This section of the News and Media Services department site tracks stories in print and broadcast media that feature Auggie faculty, students, and staff. The area also is home to material developed for media about College-related programs, events, and more.
Award-winning author, columnist, and professor Samuel Freedman featured five Augsburg College community members in a commentary for The New York Times’ On Religion section. The piece, “Muslim College Chaplains Extend a Hand Across Religious Divides,” highlighted the work of Muslim Student Program Associate and Chaplain Fardosa Hassan ’12.
As Freedman reported, Hassan is among dozens of chaplains on college and university campuses across the U.S. to “play a vital dual role: helping Muslim students feel welcome, and introducing Islam to non-Muslims.”
This work, according to Hassan, has the potential to assist students during their college days and positively influence individuals’ lives long after graduation.
“My role is to help students negotiate this multifaith, diverse environment,” Hassan explained to Freedman. “I’m going to give them a tool for when they go out of this institution, so they know how to be respectful of others. A lot of times, people are afraid even to ask the questions of people who are different. So I say, begin with friendship. Start by saying hello.”
In his column, Freedman acknowledges that interfaith conversations are meaningful and necessary not only on Augsburg’s campus but also just beyond its borders in Minneapolis.
Augsburg “is affiliated with the Evangelical Lutheran Church in America and has traditionally attracted the vast majority of its students from white Protestant denominations,” he writes. “Yet its campus directly abuts the Cedar-Riverside neighborhood that is the epicenter of Minnesota’s population of 31,500 Somali Muslims. Perhaps nowhere else in the United States does a hockey rink sit so close to a halal meat market.”
While Augsburg has been a collaborative neighborhood partner for many years, President Paul Pribbenow has deepened that commitment in an effort to help the College fulfill its calling to foster conversations between the diverse residents of its vibrant community.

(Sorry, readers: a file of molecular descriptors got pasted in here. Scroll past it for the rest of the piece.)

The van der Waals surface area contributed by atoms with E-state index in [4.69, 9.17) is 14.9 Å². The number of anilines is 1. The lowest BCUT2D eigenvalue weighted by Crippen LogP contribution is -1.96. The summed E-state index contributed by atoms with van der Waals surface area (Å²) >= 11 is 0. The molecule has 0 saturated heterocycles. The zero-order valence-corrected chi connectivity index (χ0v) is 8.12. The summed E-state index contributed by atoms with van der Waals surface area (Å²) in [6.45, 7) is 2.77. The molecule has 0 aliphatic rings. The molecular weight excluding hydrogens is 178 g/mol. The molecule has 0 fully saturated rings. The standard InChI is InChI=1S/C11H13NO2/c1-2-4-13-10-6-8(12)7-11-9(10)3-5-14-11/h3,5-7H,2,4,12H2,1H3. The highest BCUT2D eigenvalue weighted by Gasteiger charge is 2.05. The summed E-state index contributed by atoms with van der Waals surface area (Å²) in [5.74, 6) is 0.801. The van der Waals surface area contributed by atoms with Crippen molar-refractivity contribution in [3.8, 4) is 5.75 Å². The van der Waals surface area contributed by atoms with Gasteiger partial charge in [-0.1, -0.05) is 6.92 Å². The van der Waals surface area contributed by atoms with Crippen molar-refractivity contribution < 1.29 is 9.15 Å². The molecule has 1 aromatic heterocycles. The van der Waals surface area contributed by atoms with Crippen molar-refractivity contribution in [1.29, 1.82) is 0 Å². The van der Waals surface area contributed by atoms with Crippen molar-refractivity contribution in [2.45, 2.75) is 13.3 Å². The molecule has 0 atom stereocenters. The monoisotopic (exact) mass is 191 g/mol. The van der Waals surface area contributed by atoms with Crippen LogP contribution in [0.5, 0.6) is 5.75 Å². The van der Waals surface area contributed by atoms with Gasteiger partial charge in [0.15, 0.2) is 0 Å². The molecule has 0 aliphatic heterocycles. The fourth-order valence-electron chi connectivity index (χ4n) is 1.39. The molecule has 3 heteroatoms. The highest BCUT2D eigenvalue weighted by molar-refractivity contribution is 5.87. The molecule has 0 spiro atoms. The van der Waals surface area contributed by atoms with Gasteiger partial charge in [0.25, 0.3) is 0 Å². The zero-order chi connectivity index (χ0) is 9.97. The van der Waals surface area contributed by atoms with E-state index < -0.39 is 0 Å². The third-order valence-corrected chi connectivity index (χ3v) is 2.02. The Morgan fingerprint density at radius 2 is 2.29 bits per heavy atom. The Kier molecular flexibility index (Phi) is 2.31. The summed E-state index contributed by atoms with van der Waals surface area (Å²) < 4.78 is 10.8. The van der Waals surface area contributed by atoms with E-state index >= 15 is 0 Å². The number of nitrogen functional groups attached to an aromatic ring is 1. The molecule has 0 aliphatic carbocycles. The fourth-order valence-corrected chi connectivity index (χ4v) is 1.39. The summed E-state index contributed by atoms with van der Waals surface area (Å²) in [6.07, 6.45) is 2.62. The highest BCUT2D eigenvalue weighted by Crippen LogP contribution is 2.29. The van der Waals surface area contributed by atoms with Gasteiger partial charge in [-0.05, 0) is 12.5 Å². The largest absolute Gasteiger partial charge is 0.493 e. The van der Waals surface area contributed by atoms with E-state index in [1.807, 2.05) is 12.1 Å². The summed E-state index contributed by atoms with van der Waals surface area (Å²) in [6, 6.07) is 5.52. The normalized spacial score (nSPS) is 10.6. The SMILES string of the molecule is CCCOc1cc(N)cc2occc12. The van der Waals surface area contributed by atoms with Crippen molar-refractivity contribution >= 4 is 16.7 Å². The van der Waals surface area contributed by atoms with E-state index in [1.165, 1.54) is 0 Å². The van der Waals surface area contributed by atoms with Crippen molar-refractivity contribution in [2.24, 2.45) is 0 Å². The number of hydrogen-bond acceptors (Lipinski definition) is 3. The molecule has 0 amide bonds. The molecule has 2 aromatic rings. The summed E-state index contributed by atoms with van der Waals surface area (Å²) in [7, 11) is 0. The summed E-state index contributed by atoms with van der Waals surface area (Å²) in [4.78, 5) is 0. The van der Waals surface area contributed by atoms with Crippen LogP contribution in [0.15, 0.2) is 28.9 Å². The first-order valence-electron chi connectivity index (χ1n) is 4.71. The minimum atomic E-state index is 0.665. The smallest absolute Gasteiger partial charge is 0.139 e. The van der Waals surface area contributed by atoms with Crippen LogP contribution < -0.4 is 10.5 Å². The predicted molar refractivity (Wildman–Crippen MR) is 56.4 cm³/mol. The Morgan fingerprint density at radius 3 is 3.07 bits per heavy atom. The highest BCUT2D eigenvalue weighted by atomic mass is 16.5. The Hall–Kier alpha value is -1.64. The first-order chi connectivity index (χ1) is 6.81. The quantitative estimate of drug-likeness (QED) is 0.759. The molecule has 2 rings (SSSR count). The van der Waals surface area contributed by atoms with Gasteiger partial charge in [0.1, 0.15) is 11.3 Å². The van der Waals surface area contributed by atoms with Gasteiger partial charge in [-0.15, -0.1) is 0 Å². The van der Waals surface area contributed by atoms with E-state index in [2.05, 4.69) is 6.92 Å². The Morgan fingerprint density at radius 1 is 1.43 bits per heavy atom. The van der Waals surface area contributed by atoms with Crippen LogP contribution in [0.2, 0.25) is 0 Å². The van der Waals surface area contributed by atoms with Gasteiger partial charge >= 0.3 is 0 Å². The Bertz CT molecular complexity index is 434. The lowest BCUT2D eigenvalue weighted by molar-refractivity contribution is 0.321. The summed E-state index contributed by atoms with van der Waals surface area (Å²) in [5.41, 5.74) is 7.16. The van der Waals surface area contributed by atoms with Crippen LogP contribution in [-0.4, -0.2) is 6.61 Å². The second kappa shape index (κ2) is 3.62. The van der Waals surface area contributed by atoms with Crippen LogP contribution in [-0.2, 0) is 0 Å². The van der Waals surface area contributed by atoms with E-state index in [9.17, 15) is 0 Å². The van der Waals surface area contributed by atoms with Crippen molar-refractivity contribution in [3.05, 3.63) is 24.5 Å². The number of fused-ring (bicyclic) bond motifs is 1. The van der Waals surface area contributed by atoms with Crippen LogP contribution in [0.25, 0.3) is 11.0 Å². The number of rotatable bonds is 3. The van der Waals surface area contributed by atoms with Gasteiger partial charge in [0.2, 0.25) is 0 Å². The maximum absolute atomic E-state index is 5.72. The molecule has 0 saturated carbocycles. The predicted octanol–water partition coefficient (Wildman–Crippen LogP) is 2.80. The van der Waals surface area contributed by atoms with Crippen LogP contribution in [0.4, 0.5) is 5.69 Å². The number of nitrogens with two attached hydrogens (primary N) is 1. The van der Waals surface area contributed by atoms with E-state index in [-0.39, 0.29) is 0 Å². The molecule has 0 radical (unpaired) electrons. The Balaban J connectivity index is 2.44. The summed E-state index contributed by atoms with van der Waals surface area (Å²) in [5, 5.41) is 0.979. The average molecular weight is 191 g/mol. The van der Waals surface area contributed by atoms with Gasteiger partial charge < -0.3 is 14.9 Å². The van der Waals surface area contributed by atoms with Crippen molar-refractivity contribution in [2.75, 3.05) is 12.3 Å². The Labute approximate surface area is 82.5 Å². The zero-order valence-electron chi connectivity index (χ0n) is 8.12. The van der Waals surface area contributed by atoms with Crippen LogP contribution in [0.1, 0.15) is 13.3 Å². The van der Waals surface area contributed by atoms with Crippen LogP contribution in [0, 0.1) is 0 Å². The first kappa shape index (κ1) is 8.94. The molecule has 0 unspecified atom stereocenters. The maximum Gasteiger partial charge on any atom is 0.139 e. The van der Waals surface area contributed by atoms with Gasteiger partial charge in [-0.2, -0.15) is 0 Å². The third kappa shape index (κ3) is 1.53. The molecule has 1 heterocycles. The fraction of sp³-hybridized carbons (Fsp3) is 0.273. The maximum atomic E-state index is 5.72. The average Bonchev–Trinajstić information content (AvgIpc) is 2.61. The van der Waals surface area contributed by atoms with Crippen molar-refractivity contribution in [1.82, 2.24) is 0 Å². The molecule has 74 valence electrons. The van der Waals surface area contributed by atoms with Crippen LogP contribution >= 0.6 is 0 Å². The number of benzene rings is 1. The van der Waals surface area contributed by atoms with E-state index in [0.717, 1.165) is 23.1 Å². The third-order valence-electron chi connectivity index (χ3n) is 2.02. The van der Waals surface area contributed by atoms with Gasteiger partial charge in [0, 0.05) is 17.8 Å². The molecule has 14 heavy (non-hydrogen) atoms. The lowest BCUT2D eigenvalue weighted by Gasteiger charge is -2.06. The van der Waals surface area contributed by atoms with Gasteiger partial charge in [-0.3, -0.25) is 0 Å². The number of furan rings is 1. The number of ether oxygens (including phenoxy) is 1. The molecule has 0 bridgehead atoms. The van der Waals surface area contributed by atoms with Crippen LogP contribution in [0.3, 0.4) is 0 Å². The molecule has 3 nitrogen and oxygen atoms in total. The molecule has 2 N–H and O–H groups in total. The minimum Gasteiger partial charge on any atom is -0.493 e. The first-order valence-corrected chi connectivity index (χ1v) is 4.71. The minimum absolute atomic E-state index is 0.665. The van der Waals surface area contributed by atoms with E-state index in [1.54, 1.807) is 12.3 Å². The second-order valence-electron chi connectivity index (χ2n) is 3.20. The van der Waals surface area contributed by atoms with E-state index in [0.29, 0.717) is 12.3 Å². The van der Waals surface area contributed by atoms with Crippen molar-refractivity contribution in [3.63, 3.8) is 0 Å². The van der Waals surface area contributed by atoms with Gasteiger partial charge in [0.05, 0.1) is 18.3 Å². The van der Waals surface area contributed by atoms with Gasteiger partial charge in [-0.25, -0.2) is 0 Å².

The story touches on interactions between Hassan and Augsburg College students whom Hassan has helped reflect on their spirituality to consider how it shapes their interpretations of the world. In this role, Hassan partners with College Pastor and Director of Ministries Sonja Hagander in individually supporting students as they navigate highs and lows, challenges and opportunities, faith and even their final exams.
Person-to-person efforts, according to Hassan, are at the heart of her work.
The National Science Foundation awarded Augsburg College a highly competitive $1 million grant for continued support of the AugSTEM Scholars Program. Under the direction of Professor Rebekah Dupont, the program will provide scholarships to as many as 80 academically talented students with financial need who are pursuing studies in science, technology, engineering, and math.
The four-year grant is part of NSF’s work to address the need for a high-quality, diverse workforce. With a traditional undergraduate student body that is more than 35 percent persons of color, Augsburg is well positioned to support this goal. The program provides direct financial support, delivers hands-on learning, offers research opportunities, and pairs each student with a faculty mentor. Research shows this combination of hands-on learning and close mentorship is highly effective in helping students leave college ready for graduate school and the workplace.
Editor’s Note: This material is based upon work supported by the National Science Foundation under Grants No. 1565060 and 1154096. Any opinions, findings, and conclusions or recommendations expressed in this material are those of the author(s) and do not necessarily reflect the views of the National Science Foundation.
Donte Collins ’18 was named the “Most Promising Young Poet” by the Academy of American Poets this fall. His poem, “what the dead know by heart,” previously won Augsburg’s John R. Mitchell Prize, which qualified him for the prestigious award.
Collins is a theater major who is active in the local, regional, and national spoken word and poetry scene.
Collins told Minnesota Public Radio that he plans to use his $1,000 prize from the award to self-publish his first collection of poetry, a chapbook called “autopsies.”
More than 100 Augsburg College undergraduate students were named to the 2016 Summer Semester Dean’s List. The Augsburg College Dean’s List recognizes those full-time students who have achieved a grade point average of 3.50 or higher and those part-time students who have achieved a grade point average of 3.75 or higher in a given term.
(MINNEAPOLIS) — Augsburg College at 10:15 a.m., today, welcomes it’s most diverse, first-year undergraduate class — with more than 45 percent persons of color. At the same time, the College is announcing its initial equity framework to remove the social, institutional and individual barriers that contribute to inequity.
This important work garnered support from the St. Paul Foundation — a grant of $10,000 and the opportunity for additional funding as the framework takes shape.
“Working to foster diversity and inclusivity has been a cornerstone of the Augsburg promise for many years and is an important extension of our commitment to social justice and equity,” said Augsburg College President Paul Pribbenow.